The methodology I used to find my plane worked ok. There were pitfalls. I never put holding money down. The time it took me to arrange pre-buys lost me airplanes. This is because the planes were in Arizona or Texas (for example) and I'm in New England and I didn't even KNOW any good inspectors - anywhere. On the other hand, having the Pre-buy done before I travel saved me LOTS of travel money...I was waved off of several airplanes by the inspector. Here is what I did:

1) Make a list of my absolute requirements, my "would be nice", and my instant wave offs.

- Example: if I'm looking for an RV-4 I would not buy one without the updated stronger firewall weldments.

2) Made a spreadsheet that had a column for each plane under consideration.

3) When I found a plane that looked nice on paper I'd start a spreadsheet column on the plane. I'd call the seller and get all the info I could about it - filled in the spread sheet.

4) If it looked good I'd find a Pre-Buy inspector. If it was long distance (like Texas or Arizona) I'd have the Pre-buy inspector look at it. BTW I worked out a whole checklist on selecting inspectors.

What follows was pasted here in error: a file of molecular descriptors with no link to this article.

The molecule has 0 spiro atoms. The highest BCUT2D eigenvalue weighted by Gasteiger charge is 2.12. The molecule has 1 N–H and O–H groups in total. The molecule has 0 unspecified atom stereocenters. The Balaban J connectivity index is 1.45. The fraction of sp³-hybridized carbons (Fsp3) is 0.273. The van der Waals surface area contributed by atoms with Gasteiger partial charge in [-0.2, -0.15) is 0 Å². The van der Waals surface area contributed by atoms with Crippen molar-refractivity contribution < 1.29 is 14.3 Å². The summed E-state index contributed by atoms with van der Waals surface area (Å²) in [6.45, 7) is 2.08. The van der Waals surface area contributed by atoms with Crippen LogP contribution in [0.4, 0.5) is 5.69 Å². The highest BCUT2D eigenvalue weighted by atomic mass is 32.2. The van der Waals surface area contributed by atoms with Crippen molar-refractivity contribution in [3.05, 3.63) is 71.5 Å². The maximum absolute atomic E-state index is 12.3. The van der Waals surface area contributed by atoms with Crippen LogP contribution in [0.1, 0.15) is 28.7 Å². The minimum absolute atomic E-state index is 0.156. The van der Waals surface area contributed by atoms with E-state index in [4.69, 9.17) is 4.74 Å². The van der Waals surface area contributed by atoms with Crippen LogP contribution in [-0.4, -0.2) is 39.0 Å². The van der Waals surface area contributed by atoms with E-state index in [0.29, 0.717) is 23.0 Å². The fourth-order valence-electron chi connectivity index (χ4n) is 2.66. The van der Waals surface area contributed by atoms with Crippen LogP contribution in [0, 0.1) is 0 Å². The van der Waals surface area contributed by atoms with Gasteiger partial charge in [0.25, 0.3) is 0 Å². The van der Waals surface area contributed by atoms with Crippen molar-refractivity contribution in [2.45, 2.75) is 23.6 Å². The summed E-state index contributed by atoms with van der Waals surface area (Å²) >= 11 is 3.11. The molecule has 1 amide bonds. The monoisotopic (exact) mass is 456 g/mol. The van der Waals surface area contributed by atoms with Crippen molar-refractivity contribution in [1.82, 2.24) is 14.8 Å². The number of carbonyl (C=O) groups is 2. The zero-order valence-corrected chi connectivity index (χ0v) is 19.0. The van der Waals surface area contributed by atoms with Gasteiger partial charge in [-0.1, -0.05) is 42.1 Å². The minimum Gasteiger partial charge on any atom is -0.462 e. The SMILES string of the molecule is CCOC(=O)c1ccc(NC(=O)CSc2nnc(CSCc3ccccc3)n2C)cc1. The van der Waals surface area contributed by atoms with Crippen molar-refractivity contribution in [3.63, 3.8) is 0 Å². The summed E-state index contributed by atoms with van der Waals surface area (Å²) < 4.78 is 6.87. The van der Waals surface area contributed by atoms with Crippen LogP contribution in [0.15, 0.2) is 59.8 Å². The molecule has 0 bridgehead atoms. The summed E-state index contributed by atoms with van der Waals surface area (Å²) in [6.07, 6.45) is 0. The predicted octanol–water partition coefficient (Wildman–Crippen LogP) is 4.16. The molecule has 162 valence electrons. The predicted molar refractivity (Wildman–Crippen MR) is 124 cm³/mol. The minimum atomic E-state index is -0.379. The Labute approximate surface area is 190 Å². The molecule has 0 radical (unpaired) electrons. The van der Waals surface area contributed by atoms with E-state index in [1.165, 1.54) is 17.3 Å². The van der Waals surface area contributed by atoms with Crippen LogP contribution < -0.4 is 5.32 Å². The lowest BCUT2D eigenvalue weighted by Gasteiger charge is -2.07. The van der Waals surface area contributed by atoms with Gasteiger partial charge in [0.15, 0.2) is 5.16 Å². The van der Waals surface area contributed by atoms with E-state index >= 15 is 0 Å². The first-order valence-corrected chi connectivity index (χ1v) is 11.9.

NOTE: I have shown some good faith here because I paid for a Pre-Buy. A tire kicker would not do that. So the seller knows I'm not a tire kicker. Doesn't mean I'm going to buy the plane but the seller should rest easy that I'm not a tire kicker.

5) If the plane still looks good I fly out to see the plane and take a ride.

NOTE: The buyer has further indication that I'm not a tire kicker because I flew say, from New England to Texas to look at the plane.

Sometimes I met the inspector when the plane was inspected. I did that when I was looking at a prospective airplane in South Carolina: I met Vic Syracuse at the airport where the plane was and I learned huge amounts by being there with him.

7) If I still liked the plane I sat with the seller and we talked price. If we could make a deal we had a deal. If not...not.

Yes this is a long drawn out process especially when you are starting. Just collecting a list of Pre-Buy inspectors is time consuming. Once you have the list, though you can start to move quicker on planes.

Yes you can lose airplanes if they are a long ways away from you and you have to do things remotely. And many of them will be long ways away from you.

But I found a good plane this way.
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Last edited by Saville : 08-11-2017 at 12:58 PM.